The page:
You’re Missing The Point, Mark O’Connor

by Cookie

commons.wikimedia.org

commons.wikimedia.org

So there’s this violinist/teacher/fiddler called Mark O’Connor.  He is a very successful musician and performer and has his own series of method books for students.

The problem, in my opinion, is that he seems to feel threatened by any one else who has found success.  As if the validity of other methods and teachers or musicians somehow threaten him.

It’s insecurity at its best.

Let me tell you a secret about musicians.  We’re terrified of failure.  We’re terrified at someone not approving of us.  We’re terrified that we might actually be frauds deep down.  We struggle with stage fright and feeling like we belong to our musical communities and pray our colleagues accept us, faults and all.

What I find surprising is that a man who has found success and fame and all that still feels all of these things in his heart.  But I guess at the end of the day he is still human.  And still has his own demons.

So why do I care about this man?  How do I feel to know these things about him?

Mr. O’Connor has chosen to attack Dr. Suzuki, the founder of the Suzuki method of music instruction.  The founder of a pedagogical philosophy that at its best creates amazing musicians who go on to perform and teach all over the world, and at its worst creates wonderful little human beings whose families belong to a community.  At it’s worst, it teaches children to work hard and be good at something  because of their own merit, and not to measure their success against the failures of others.  At its worst, it teaches children to play with others and learn from them, and in turn teach them.  At its worst, it teaches children to focus and develop manual dexterity and good memories from a very young age.  And at it’s worst, teaches children to be respectful and loving and kind.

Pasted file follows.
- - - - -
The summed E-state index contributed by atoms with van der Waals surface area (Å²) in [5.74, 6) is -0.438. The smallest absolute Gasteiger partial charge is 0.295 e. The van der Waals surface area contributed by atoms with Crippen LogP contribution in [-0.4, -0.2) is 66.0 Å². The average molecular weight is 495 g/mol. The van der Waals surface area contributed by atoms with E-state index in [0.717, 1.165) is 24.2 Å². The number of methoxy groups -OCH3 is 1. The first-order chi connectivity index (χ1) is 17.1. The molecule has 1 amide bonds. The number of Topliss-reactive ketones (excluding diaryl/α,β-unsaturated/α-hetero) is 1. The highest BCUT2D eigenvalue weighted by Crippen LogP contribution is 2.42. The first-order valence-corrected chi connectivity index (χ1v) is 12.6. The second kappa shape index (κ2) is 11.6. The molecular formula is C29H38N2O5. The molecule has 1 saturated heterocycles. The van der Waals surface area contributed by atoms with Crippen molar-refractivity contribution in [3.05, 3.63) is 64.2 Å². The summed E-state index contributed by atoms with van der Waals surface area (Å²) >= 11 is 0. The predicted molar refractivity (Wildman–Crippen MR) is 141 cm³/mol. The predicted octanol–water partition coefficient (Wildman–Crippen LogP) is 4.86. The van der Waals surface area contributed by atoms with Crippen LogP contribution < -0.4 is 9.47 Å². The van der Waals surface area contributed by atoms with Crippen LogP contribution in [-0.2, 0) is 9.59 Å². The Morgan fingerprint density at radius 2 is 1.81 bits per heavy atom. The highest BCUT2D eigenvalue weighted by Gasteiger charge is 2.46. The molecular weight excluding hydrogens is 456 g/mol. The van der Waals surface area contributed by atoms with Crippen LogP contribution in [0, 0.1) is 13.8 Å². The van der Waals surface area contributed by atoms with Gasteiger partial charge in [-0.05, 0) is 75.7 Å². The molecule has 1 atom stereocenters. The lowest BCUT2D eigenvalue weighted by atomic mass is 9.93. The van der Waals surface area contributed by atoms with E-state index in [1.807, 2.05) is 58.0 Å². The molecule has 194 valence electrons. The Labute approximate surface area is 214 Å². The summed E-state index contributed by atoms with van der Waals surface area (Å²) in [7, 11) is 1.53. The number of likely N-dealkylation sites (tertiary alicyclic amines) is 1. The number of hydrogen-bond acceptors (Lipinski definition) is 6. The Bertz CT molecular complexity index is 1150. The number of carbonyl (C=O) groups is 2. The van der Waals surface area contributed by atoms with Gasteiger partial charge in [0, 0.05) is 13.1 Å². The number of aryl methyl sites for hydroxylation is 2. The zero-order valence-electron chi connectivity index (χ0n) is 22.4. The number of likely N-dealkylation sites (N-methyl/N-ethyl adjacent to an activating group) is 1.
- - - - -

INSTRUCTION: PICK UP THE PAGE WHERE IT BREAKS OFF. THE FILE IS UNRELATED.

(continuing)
I don’t know his background, but I would think that Mr. O’Connor didn’t have the privilege of studying in a Suzuki program.  He didn’t have the luxury of a teacher who while teaching him excellent technique, also taught him to be kind and respectful.  He didn’t learn to play alongside others without being in silent competition with them.

Because if he had, he would understand that his attack on Dr. Suzuki and his method doesn’t hold any water.  Because nobody cares if he went to this university or that universtiy.  Nobody who truly embraces the pedagogy cares what the details of his education and performance history are.  Because it doesn’t matter.

The reason that this pedagogical method is so successful is because we as music educators have formed a community around the ideas of this one kind, nurturing and genius man.  It works because we share our ideas and help each other to become better at what we do.  It works because when we see a colleague or a student struggling, we come together and help them.  It works because we love our students, and we love what we do.  And alongside all of that, it works because we train constantly not only in technical growth, but in the how of teaching.

And even if Dr. Suzuki was self taught, which he was NOT, I wouldn’t care.  All it takes to change the world is an idea that can grow and the courage to try it. And he had one and he did.

So in the end, I’m not entirely sure what the motivation behind Mr. O’Connor’s attack on the Suzuki method is.  We as Suzuki teachers are certainly not a threat to him and his millions.  And we are certainly not going anywhere.  I can only conclude that either he is simply an unfortunately malicious individual who grudges anyone elses success or is completely ignorant of the objectives of the Suzuki teachers out there.  We are not just trying to make amazing musicians, we are trying to make amazing human beings.

Dr. Suzuki used to say, “Beautiful tone, beautiful heart.”

How’s your tone, Mark O’Connor?

 

 

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